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The Remarried Empress Vol. #02 Manga Review

3 min read

Rashta’s past is exposed!

Creative Staff
Story/Art: Alphatart/SUMPUL
Translation/Adaptation: WEBTOON/HereLee

What They Say
Navier now knows the identity of her pen pal, and is happy to find herself growing closer to Prince Heinrey (and Queen!). But not everyone is quite so pleased about their friendship…Meanwhile, Rashta’s secret has been exposed, leaving her backed into a corner. How far is she willing to go to save her reputation?

Content: (please note that content portions of a review may contain spoilers):
Volume 1 ended with Rashta getting freaked out at the New Year’s banquet, and now we discover why. Volume 2 begins with Rashta’s master, the Viscount Lotteshu, declaring her to be his runaway slave before the entire party. And Rashta’s situation isn’t as simple as an escaped slave. She was also lover to the Viscount’s son and bore him a child. This is definitely tabloid fodder, and although the Emperor forces the Viscount to retract his accusation, the damage is done.

Alphatart’s characterization of Rashta is a bit confusing in this arc. At first, Rashta’s now-revealed slave background seems like a bid for sympathy. But after the Emperor uses his authority to make the Viscount say he mistook her for someone else, Rashta wonders why the Emperor didn’t kill or imprison the Viscount instead. That’s a fairly extreme expectation. And when Rashta seeks to quell the new gossip about her, she doesn’t care who she drags down in the process.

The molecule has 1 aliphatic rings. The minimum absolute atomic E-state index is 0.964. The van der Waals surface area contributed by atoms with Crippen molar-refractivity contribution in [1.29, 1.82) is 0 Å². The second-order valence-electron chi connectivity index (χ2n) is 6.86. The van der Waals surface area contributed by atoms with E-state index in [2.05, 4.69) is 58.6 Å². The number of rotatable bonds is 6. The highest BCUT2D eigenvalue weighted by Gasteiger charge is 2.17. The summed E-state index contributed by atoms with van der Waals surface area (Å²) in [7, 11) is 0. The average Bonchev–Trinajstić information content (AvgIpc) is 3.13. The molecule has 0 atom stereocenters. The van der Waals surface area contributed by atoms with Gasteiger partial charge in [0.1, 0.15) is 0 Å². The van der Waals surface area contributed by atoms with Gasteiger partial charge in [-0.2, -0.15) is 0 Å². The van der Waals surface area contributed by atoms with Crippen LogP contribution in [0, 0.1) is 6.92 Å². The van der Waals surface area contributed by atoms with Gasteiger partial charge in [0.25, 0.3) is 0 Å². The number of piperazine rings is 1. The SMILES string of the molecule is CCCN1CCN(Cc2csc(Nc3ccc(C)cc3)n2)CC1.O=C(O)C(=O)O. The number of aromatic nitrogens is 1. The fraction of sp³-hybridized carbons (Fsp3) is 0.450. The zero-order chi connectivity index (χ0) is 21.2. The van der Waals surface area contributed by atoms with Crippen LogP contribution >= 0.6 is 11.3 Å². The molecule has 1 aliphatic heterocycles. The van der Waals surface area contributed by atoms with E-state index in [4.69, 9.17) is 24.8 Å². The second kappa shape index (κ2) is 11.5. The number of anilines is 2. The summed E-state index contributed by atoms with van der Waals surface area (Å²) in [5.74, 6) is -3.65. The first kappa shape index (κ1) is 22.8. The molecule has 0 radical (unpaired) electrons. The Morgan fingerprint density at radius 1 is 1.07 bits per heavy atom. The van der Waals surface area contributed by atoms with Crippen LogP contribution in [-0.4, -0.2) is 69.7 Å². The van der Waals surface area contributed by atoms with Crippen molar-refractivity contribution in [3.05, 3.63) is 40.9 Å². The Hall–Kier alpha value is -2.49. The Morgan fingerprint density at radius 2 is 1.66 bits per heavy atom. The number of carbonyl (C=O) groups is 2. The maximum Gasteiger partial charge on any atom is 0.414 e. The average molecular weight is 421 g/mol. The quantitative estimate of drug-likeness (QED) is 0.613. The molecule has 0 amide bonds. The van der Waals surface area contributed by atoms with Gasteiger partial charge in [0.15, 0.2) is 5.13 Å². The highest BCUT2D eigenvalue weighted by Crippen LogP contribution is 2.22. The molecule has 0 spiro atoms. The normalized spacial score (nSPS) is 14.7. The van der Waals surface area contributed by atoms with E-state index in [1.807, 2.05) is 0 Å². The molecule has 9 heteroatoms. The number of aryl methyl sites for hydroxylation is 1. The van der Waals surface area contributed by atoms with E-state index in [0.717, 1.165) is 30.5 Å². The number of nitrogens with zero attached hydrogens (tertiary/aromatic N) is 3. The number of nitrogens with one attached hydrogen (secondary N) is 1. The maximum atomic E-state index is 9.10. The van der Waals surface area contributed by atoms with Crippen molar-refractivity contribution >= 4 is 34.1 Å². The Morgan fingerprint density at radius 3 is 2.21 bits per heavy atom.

However, she is extremely clumsy in her efforts to sling mud on others. Her “naïve-girl-who-doesn’t-know-any better” act is getting old, but only her partner in crime, the new character Duke Ergi of the Bluvohan Kingdom, calls her out on it. If poor Navier has to lose her position to this upstart, I’d rather she exhibit more savvy. At any rate, Rashta’s innocent public face and conniving/desperate private face make her thoroughly unpleasant.

All of which makes the Emperor seem the bigger idiot for clinging to her. He apparently knows the truth about Rashta’s slave background yet uses his authority to cover it up and wrongfully accuses Navier of bringing the Viscount to disgrace Rashta. And when Rashta begs to come along for Navier’s private birthday celebration (because she’s afraid of the Emperor and Empress being alone together), her reasons for coming are all ridiculous, yet the Emperor takes them at face value. At the same time, he is quick to assume Navier is on the brink of an affair with any man she has a conversation with.

The shining ray of light in the midst of these terrible characters doing terrible things is Navier, whose conduct remains noble and irreproachable. And while Heinrey’s not nearly so irreproachable, his interactions with Navier are fun, funny, and swoonworthy by turns. However, it appears Duke Ergi and Heinrey share a secret, and I look forward to seeing what it is.

By the way, some dialogue didn’t transition well from Korean to English and resulted in a couple awkwardly worded conversations. However, the illustrations continue to be vibrantly gorgeous.

In Summary:
Things are falling apart for Rashta. Her slave past has come to light, and the Emperor looks like he wants to reconcile with his wife. What to do but spread nasty rumors about someone else! However, there’s no finesse to the way Rashta executes her plan, which makes it tiresome to watch. Fortunately, Heinrey’s attempts to endear himself to Navier, as man and bird, keep the story engaging.

Content Grade: B
Art Grade: A
Text/Translation Grade: B –

Age Rating: 13+
Released By: Yen Press
Release Date: March 21st, 2023
MSRP: $$20.00